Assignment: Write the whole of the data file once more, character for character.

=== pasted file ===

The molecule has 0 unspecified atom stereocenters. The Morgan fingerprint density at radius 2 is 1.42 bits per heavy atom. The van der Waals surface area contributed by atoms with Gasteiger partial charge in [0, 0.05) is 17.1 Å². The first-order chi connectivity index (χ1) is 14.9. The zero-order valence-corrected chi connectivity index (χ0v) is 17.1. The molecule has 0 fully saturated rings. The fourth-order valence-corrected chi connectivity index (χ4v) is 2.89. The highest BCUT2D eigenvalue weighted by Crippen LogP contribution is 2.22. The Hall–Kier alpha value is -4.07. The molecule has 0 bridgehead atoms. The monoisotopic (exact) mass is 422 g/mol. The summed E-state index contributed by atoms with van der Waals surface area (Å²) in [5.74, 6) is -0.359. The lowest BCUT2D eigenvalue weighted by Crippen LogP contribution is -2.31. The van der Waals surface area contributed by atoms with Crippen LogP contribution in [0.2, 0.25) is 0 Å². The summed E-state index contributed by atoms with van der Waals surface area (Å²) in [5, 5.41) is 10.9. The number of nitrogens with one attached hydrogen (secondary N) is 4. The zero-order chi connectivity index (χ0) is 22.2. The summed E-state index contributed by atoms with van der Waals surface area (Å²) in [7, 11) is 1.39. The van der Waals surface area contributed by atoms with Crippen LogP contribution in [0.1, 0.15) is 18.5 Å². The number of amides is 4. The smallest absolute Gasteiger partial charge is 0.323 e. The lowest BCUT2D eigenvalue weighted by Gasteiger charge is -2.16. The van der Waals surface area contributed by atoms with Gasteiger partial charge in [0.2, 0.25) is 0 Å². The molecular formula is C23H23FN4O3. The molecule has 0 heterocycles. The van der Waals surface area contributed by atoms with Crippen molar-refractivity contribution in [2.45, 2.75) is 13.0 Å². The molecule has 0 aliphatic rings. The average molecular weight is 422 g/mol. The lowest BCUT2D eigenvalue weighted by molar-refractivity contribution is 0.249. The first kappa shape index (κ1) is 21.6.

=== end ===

The molecule has 0 unspecified atom stereocenters. The Morgan fingerprint density at radius 2 is 1.42 bits per heavy atom. The van der Waals surface area contributed by atoms with Gasteiger partial charge in [0, 0.05) is 17.1 Å². The first-order chi connectivity index (χ1) is 14.9. The zero-order valence-corrected chi connectivity index (χ0v) is 17.1. The molecule has 0 fully saturated rings. The fourth-order valence-corrected chi connectivity index (χ4v) is 2.89. The highest BCUT2D eigenvalue weighted by Crippen LogP contribution is 2.22. The Hall–Kier alpha value is -4.07. The molecule has 0 bridgehead atoms. The monoisotopic (exact) mass is 422 g/mol. The summed E-state index contributed by atoms with van der Waals surface area (Å²) in [5.74, 6) is -0.359. The lowest BCUT2D eigenvalue weighted by Crippen LogP contribution is -2.31. The van der Waals surface area contributed by atoms with Crippen LogP contribution in [0.2, 0.25) is 0 Å². The summed E-state index contributed by atoms with van der Waals surface area (Å²) in [5, 5.41) is 10.9. The number of nitrogens with one attached hydrogen (secondary N) is 4. The zero-order chi connectivity index (χ0) is 22.2. The summed E-state index contributed by atoms with van der Waals surface area (Å²) in [7, 11) is 1.39. The van der Waals surface area contributed by atoms with Crippen LogP contribution in [0.1, 0.15) is 18.5 Å². The number of amides is 4. The smallest absolute Gasteiger partial charge is 0.323 e. The lowest BCUT2D eigenvalue weighted by Gasteiger charge is -2.16. The van der Waals surface area contributed by atoms with Gasteiger partial charge in [0.2, 0.25) is 0 Å². The molecular formula is C23H23FN4O3. The molecule has 0 heterocycles. The van der Waals surface area contributed by atoms with Crippen molar-refractivity contribution in [2.45, 2.75) is 13.0 Å². The molecule has 0 aliphatic rings. The average molecular weight is 422 g/mol. The lowest BCUT2D eigenvalue weighted by molar-refractivity contribution is 0.249. The first kappa shape index (κ1) is 21.6.